To Some, FEC Plan to Free Tuition Is Not Fast Enough

By Matthew Grattan (BSE ’19)

If all goes well, the Free Education Committee’s plan will return the full-tuition scholarship to Cooper Union in 10 years. But for some, that’s just not fast enough.

The Pioneer obtained several letters to the Board of Trustees expressing concerns that the proposed 10-year plan back to free tuition would put too much of Cooper Union’s reputation at stake. The Board of Trustees will vote on the FEC plan on March 14, yet some members of the Cooper community are apprehensive that certain features of the plan have not been given due consideration.

Letters by the faculty of the School of Art, Professor of Electrical Engineering Toby Cumberbatch, and former trustee Michael Borkowsky (ME ’61) express the common concern that taking ten years to return to the full-tuition scholarship model will degrade Cooper Union’s reputation.

In their letter, the faculty of the School of Art expresses “serious reservations” about the FEC report’s 10-year plan and its strategy to increase dorm costs to market rate. Increasing dorm cost could discourage newly admitted students from living in the dorms as first-years or from attending Cooper at all.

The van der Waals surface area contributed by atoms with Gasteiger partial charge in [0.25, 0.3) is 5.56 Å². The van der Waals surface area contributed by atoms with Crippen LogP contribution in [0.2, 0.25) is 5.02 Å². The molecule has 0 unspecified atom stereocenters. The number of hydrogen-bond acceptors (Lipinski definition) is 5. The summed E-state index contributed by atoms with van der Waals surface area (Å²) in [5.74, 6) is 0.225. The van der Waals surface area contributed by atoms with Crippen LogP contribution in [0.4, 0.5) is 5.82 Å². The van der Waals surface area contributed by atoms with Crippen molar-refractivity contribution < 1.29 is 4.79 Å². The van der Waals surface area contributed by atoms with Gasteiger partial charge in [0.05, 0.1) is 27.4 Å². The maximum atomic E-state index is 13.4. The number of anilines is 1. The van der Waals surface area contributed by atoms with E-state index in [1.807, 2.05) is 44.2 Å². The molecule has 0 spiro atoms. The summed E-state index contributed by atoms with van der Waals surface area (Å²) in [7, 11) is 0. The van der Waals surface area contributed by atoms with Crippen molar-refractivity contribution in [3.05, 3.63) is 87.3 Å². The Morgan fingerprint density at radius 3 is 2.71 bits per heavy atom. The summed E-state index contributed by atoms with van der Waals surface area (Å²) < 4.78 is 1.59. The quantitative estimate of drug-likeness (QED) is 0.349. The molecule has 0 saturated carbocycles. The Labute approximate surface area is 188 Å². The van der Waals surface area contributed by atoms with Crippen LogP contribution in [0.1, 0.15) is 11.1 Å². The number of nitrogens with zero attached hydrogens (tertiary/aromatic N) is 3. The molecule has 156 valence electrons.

The art faculty’s letter also advises the Board to consider the “immaterial as well as the material impact of tuition on students and alumni.” Ostensibly, the art faculty asks for a more exhaustive characterization of the effects of tuition beyond the analyses of standardized test scores, high school grade point averages, and admissions statistics presented in Appendix C of the FEC Report. Until their concerns have been addressed, the art faculty ask the Board to delay the March 14 vote.

In his letter, Cumberbatch proposes adopting a five-year plan back to free. While such a plan would place “enormous pressure” on Cooper Union, it could also “galvanize the community and become a focal point for fundraising.”

Cumberbatch also considers the future of Cooper amidst increasing concerns over global climate change. “Within 10 years,” he asks, “will it even matter if The Cooper Union is free or will New York be partially underwater?”

Borkowsky’s nine-page letter suggests alternatives to the FEC’s Recommended Plan, which he calls a “major step forward” but adds that it does not adequately address the urgency of returning to free.

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